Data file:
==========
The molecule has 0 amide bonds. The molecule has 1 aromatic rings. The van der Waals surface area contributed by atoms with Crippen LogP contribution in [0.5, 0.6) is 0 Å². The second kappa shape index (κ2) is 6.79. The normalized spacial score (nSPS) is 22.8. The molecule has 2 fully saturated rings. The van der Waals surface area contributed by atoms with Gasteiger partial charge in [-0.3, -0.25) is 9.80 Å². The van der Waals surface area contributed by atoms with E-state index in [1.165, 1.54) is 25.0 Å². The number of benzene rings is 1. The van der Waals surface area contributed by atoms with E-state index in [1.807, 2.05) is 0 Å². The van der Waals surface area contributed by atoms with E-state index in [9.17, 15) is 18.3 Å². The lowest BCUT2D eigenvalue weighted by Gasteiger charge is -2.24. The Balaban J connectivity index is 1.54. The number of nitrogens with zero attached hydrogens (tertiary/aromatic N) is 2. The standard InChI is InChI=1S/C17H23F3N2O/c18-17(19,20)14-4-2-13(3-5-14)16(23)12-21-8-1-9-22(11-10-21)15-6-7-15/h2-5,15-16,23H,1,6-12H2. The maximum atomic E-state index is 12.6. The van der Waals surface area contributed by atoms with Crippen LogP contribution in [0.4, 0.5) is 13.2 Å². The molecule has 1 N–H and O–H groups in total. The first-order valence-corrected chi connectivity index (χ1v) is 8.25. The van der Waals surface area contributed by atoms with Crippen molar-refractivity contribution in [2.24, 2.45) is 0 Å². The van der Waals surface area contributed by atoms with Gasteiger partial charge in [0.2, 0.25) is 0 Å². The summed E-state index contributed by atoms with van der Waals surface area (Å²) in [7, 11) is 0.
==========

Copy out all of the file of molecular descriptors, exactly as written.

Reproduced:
The molecule has 0 amide bonds. The molecule has 1 aromatic rings. The van der Waals surface area contributed by atoms with Crippen LogP contribution in [0.5, 0.6) is 0 Å². The second kappa shape index (κ2) is 6.79. The normalized spacial score (nSPS) is 22.8. The molecule has 2 fully saturated rings. The van der Waals surface area contributed by atoms with Gasteiger partial charge in [-0.3, -0.25) is 9.80 Å². The van der Waals surface area contributed by atoms with E-state index in [1.165, 1.54) is 25.0 Å². The number of benzene rings is 1. The van der Waals surface area contributed by atoms with E-state index in [1.807, 2.05) is 0 Å². The van der Waals surface area contributed by atoms with E-state index in [9.17, 15) is 18.3 Å². The lowest BCUT2D eigenvalue weighted by Gasteiger charge is -2.24. The Balaban J connectivity index is 1.54. The number of nitrogens with zero attached hydrogens (tertiary/aromatic N) is 2. The standard InChI is InChI=1S/C17H23F3N2O/c18-17(19,20)14-4-2-13(3-5-14)16(23)12-21-8-1-9-22(11-10-21)15-6-7-15/h2-5,15-16,23H,1,6-12H2. The maximum atomic E-state index is 12.6. The van der Waals surface area contributed by atoms with Crippen LogP contribution in [0.4, 0.5) is 13.2 Å². The molecule has 1 N–H and O–H groups in total. The first-order valence-corrected chi connectivity index (χ1v) is 8.25. The van der Waals surface area contributed by atoms with Crippen molar-refractivity contribution in [2.24, 2.45) is 0 Å². The van der Waals surface area contributed by atoms with Gasteiger partial charge in [0.2, 0.25) is 0 Å². The summed E-state index contributed by atoms with van der Waals surface area (Å²) in [7, 11) is 0.